The Federal Trade Commission (FTC) developed new rules to protect children online. They took officially effect on July 1, 2013. The FTC’s amendments to the Children’s Online Privacy Protection Act (COPPA) provide stronger safeguards for kids, including the requirement that a website may not collect personal information from a child under the age of 13 until it gets verified consent from the child’s parent.
Consumers Union, the policy and advocacy arm of Consumer Reports, is pleased with the new rules. Delara Derakhshani, policy counsel for Consumers Union, said: “These are important new tools for parents and children. The ways that children use the Internet have changed enormously since COPPA became law in 1998 and took effect in 2000. Kids engage in online media at earlier ages, and companies have greater access to children’s personal information through social networks, mobile apps, and gaming. The new rules put stronger protections in place that are aimed at a wider variety of digital media. They help bring much-needed clarity to what’s considered ‘personal information,’ as well as the rights and responsibilities for parents to protect their children.”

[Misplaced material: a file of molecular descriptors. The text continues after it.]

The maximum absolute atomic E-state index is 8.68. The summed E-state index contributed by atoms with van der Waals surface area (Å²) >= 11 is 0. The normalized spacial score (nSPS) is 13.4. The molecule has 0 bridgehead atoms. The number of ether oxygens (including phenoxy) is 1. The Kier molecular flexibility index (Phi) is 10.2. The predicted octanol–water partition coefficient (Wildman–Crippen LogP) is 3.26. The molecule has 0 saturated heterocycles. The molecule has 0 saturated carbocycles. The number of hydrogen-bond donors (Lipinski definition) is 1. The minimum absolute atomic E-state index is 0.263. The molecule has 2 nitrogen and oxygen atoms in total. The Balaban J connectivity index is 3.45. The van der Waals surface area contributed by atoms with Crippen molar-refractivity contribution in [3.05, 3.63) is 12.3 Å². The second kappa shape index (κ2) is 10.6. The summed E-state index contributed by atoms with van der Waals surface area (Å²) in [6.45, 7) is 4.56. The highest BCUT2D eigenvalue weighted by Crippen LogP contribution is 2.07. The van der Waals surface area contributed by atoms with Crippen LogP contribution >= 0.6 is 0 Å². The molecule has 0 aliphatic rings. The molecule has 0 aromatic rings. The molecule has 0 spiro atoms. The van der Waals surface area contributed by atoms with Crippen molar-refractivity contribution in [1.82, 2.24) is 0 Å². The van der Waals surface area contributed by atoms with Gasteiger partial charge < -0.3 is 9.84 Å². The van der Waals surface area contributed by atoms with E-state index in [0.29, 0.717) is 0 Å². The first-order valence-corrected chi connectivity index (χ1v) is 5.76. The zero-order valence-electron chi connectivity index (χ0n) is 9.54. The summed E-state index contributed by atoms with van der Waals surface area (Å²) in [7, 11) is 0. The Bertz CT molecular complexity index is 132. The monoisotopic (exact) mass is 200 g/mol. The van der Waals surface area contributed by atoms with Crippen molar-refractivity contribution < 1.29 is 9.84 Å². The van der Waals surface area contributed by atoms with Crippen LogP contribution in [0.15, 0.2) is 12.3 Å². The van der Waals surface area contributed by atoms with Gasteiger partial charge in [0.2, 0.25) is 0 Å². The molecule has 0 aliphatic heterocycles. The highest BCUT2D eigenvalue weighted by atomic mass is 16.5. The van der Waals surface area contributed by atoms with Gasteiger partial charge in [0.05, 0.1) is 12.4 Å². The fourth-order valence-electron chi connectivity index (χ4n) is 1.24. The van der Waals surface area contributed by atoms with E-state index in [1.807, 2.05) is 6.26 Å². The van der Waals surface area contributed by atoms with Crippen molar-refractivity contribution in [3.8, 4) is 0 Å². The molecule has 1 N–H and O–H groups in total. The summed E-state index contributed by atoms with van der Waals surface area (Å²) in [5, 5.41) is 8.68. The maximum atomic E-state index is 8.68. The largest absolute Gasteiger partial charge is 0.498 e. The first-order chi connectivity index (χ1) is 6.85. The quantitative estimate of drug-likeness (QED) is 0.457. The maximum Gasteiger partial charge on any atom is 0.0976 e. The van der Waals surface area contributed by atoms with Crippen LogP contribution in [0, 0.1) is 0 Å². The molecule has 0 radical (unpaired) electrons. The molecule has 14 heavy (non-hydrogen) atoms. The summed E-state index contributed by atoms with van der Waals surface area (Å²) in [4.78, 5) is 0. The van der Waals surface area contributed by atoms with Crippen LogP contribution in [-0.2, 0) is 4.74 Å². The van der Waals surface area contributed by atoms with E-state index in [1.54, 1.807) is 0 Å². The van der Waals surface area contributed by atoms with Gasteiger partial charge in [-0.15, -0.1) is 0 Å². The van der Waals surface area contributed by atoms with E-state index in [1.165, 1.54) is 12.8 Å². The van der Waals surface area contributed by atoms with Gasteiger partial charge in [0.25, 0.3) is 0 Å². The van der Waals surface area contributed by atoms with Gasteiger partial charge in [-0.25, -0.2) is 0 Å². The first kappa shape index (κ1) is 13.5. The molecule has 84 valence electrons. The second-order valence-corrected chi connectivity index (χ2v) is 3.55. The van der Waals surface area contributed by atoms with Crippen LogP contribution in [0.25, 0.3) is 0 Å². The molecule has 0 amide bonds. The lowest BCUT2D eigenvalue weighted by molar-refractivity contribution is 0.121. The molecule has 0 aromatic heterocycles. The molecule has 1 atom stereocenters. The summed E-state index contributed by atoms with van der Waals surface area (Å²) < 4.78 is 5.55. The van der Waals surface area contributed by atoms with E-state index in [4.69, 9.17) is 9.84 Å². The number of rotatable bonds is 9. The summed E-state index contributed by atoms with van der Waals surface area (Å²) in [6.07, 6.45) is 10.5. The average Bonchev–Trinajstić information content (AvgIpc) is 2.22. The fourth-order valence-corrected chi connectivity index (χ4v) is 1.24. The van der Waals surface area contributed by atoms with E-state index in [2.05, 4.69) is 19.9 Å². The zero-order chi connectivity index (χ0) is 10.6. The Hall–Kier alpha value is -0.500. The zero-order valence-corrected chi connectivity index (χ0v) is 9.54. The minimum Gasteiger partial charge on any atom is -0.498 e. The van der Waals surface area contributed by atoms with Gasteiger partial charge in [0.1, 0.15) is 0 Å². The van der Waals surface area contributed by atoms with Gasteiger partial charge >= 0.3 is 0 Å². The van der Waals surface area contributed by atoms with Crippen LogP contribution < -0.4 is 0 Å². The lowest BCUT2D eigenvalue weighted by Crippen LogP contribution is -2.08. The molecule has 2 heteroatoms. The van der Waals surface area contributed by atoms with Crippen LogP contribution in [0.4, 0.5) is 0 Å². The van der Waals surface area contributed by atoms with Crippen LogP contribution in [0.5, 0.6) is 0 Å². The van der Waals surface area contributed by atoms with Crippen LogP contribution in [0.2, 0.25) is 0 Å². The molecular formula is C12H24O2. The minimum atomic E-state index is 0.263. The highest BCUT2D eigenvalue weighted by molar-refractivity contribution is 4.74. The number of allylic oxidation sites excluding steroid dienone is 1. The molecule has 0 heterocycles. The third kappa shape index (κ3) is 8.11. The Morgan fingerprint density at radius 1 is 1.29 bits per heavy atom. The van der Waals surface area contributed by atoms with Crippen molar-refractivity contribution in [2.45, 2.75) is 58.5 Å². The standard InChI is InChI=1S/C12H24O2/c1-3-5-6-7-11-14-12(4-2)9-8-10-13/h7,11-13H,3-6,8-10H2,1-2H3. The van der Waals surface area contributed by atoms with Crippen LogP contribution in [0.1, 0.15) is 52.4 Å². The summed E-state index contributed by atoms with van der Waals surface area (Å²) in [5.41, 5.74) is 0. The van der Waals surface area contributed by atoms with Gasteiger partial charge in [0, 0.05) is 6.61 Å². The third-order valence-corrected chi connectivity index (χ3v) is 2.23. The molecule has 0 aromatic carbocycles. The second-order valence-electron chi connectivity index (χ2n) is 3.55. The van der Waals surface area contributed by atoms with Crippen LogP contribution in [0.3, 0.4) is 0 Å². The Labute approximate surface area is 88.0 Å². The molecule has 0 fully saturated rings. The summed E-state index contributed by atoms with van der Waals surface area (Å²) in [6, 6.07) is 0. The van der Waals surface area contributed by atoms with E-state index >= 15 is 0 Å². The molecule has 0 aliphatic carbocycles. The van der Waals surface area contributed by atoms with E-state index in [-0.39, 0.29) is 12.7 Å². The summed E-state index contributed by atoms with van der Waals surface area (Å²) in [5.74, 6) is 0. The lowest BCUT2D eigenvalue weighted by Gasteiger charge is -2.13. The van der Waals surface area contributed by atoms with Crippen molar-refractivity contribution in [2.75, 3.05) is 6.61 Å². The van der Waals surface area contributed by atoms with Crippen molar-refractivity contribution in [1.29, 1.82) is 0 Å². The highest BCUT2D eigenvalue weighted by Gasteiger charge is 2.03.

Within a new guide for parents called “Protecting Your Child’s Privacy Online” the FTC explains what COPPA is, how it works and what parents can do to help protect their children’s privacy online. Apart from that, the Center for Digital Democracy (CDD) also published a guide to help parents understand and use the new rules.
FTC guide: Protecting Your Child’s Privacy Online
CDD Guide: The New Children’s Online Privacy Rules. What Parents Need to Know